Observing lip movements, facial mimicking and body language may help the hearing-impaired person understand what is being said. But listening with both ears and eyes does not come natural. It demands effort and strength.
Lip reading is best developed in supportive groups and environments. So, it is a good idea to check out if lip reading classes are taught near your home. If not, it would be helpful to look for support from family and friends in trying to learn lip reading from lessons offered on video tape.
The learning process never ends. Faces and dialects vary, but the more you learn the greater your confidence and the better your ability to communicate with the rest of the world.
Learning lip reading takes time, patience and understanding, but the rewards are worth it. So, always ask people to look directly at you, keep their face in a well lit position and speak clearly.
Here is advice on how to start lip reading:
- Sit in a position so you can see the speaker's face in bright light.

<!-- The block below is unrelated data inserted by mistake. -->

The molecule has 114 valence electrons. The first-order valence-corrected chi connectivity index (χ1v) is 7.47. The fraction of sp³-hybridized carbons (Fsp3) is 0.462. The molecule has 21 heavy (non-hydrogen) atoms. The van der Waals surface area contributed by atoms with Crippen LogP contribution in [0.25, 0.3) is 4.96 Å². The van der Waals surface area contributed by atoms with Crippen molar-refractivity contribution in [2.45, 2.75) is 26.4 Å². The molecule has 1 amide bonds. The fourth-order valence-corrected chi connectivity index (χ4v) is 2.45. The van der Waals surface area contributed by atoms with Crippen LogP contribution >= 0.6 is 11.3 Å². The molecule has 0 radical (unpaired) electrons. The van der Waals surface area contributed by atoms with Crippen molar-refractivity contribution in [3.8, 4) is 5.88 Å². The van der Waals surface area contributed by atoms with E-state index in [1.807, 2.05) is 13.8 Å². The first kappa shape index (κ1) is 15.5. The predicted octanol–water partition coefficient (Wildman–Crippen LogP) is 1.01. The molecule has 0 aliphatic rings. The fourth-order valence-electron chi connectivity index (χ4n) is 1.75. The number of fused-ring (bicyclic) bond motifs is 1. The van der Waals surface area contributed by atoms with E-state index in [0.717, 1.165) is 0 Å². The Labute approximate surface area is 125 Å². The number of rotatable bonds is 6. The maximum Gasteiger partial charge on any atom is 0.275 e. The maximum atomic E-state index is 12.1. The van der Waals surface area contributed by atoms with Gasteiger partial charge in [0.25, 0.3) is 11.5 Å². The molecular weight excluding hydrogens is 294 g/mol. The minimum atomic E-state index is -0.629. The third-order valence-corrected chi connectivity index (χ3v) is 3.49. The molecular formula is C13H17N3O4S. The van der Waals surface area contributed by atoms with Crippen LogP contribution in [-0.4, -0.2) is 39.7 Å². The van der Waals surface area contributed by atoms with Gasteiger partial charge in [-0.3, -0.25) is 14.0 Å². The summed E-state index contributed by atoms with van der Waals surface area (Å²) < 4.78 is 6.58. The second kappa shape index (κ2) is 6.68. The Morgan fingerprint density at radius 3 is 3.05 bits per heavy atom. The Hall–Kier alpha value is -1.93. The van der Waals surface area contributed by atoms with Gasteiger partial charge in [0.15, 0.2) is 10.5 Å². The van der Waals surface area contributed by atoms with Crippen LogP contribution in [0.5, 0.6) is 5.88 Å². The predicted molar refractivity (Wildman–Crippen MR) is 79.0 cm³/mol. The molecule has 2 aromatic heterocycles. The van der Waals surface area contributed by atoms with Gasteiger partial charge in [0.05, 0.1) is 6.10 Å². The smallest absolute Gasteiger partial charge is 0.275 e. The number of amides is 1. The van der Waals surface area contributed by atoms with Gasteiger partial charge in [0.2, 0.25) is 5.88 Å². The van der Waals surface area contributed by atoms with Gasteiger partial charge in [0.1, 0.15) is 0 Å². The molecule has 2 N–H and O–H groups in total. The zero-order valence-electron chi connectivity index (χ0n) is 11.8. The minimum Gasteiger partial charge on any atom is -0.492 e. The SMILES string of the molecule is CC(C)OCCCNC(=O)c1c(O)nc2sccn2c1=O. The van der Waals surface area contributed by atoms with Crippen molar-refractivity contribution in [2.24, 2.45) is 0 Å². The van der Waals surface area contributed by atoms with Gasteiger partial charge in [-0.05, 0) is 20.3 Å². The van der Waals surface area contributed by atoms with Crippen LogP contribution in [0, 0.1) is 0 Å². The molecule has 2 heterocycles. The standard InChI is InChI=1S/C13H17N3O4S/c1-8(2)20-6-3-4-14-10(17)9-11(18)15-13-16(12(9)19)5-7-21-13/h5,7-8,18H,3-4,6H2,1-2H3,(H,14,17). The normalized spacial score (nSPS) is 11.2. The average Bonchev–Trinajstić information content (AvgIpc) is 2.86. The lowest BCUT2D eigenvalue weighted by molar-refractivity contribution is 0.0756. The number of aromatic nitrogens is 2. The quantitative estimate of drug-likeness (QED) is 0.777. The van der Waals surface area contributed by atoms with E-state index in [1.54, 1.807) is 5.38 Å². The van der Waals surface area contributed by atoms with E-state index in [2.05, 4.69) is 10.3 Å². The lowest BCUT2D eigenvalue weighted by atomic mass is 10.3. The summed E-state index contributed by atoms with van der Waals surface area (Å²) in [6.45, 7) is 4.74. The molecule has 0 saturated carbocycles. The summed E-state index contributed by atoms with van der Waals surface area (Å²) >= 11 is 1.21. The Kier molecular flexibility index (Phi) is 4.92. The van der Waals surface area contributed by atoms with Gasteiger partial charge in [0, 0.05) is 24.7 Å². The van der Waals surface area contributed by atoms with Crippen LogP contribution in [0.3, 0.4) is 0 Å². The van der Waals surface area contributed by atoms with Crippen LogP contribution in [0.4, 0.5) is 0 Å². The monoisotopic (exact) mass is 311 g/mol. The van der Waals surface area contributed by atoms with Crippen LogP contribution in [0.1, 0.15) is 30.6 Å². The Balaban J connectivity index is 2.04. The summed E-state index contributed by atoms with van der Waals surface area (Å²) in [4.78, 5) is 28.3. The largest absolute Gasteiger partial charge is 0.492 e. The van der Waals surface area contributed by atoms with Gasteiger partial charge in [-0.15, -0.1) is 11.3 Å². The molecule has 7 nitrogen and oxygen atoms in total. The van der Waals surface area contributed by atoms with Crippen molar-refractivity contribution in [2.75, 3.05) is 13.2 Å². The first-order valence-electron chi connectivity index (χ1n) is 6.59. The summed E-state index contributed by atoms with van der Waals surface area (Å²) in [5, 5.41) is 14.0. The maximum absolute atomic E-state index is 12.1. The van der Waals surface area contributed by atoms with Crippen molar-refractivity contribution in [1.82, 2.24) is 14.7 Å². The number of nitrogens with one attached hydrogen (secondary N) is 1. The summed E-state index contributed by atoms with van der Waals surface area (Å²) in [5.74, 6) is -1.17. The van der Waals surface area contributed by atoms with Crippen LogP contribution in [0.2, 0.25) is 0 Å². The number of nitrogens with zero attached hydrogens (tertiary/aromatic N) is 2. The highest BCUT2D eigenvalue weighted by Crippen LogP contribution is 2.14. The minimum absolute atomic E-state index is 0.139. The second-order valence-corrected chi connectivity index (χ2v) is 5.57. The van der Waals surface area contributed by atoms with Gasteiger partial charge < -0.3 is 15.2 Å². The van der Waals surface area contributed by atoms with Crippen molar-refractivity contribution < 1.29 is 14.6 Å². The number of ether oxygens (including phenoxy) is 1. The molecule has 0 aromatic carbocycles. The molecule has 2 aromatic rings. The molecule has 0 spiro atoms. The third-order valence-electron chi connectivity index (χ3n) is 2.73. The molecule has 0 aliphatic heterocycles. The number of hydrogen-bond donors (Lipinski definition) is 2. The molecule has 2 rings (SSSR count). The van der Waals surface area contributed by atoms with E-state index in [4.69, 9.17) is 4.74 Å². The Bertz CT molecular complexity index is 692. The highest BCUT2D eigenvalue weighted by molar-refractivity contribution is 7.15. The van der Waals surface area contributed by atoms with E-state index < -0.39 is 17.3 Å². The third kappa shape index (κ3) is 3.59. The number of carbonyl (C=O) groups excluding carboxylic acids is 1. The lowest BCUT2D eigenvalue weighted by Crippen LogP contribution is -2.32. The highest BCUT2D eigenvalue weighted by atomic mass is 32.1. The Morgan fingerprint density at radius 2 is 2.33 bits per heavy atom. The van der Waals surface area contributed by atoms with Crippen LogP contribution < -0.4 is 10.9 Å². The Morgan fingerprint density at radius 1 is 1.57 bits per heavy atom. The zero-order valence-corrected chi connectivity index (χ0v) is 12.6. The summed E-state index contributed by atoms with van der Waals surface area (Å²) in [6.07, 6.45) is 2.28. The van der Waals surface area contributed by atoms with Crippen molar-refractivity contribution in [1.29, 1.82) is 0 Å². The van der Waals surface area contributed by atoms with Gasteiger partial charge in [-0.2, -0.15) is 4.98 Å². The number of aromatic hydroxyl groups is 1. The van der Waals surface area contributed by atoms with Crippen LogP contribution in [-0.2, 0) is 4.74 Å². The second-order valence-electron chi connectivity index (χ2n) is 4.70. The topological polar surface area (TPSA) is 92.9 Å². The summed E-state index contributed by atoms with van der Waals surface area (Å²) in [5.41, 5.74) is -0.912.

- Make yourself comfortable and try to relax.
- Try to remember the tone of speech and how the words are articulated by the movements of the mouth. Using your memory you will learn to recognize sounds you are no longer able to hear.
- Pay close attention to the movements of the mouth, tongue and jaw of the speaker. Ask him or her to rephrase the sentence when you do not understand what is said.
- Pay attention to the speaker's facial expressions. You can read information about subject and mood in facial expressions.
- Notice the speaker's gestures, such as nods, pointing and glances in other directions.
- Try as fast as possible to work out what is the subject of the conversation. Words are easier to understand when you know the context.
Remember that lip reading is a combination of seeing, listening and feeling. It is only natural that you tire quickly. Rest your eyes for a moment and resume your work.